U.S. Debt Default Not the End of the World (Bloomberg)
Despite what doomsayers might have you believe, should the United States be unable to extend its debt ceiling beyond the Oct. 17 deadline, the global debt market would not grind to a halt. Given enough advanced warning from the U.S. government about which securities will be affected, the negative impact of a default could be considerably softened. For example, on Oct. 17, the United States has $120 billion of Treasury bills maturing. But as long as the U.S. Treasury uses its Federal Reserve Fedwire service to delay coupon or principal payments, defaulted debt still can be transferred and used as collateral in transactions. Of course, at some later point, that payment will either have to be made or cancelled, but by that time, it’s an investor’s hope that the debt ceiling will have been extended.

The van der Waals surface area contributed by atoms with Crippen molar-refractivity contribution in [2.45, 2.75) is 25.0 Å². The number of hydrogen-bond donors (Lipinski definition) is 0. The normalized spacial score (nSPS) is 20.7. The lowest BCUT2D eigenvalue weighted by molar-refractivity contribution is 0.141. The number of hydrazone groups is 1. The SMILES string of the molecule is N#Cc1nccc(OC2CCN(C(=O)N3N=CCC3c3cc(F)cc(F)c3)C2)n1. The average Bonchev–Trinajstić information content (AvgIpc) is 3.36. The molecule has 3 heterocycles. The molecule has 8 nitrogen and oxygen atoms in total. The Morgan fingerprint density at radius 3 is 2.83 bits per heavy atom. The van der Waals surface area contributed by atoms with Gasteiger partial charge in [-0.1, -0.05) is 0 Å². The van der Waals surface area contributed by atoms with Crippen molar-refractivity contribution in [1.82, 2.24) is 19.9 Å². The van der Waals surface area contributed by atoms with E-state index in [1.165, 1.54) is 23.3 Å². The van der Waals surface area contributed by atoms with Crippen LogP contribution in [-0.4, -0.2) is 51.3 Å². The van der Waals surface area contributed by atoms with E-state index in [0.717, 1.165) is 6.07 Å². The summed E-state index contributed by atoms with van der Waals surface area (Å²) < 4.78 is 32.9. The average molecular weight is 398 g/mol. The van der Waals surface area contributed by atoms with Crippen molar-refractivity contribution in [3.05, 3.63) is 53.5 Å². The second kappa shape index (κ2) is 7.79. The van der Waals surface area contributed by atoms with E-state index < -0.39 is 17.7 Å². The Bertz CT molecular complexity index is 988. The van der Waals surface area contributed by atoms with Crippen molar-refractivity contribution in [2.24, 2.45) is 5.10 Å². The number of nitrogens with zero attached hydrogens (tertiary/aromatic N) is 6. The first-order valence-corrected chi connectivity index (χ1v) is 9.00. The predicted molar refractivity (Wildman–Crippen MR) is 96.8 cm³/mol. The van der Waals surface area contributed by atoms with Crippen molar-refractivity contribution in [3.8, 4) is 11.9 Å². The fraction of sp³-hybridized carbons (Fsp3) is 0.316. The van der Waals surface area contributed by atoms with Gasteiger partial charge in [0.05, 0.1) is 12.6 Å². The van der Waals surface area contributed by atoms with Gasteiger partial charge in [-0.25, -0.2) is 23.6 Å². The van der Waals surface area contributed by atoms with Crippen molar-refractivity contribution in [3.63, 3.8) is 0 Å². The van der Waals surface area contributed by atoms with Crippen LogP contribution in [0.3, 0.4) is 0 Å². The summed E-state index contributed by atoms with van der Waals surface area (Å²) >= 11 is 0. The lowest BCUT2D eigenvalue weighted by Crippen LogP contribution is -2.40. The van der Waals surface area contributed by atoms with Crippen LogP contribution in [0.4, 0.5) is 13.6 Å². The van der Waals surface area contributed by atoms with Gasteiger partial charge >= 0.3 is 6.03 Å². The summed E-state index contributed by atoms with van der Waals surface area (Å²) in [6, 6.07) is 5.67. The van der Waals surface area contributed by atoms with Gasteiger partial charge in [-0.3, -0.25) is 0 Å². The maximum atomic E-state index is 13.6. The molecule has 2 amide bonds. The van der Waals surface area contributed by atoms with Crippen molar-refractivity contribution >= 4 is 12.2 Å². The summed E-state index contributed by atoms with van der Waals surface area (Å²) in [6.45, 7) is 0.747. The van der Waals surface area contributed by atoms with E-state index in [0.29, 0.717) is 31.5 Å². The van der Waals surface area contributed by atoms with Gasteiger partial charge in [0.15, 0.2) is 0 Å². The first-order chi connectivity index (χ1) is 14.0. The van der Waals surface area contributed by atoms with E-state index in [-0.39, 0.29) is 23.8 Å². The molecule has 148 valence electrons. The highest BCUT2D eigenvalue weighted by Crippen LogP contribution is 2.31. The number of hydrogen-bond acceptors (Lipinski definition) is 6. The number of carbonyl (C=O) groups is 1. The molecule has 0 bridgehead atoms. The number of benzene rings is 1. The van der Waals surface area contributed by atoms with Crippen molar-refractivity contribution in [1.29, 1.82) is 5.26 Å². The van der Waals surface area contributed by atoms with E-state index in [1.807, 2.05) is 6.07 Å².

U.S. stocks rebounded today and lifted the Standard & Poor’s 500 Index less than 1 percent from a record high, amid signs lawmakers may reach a deal before the government’s borrowing authority is scheduled to end in three days.
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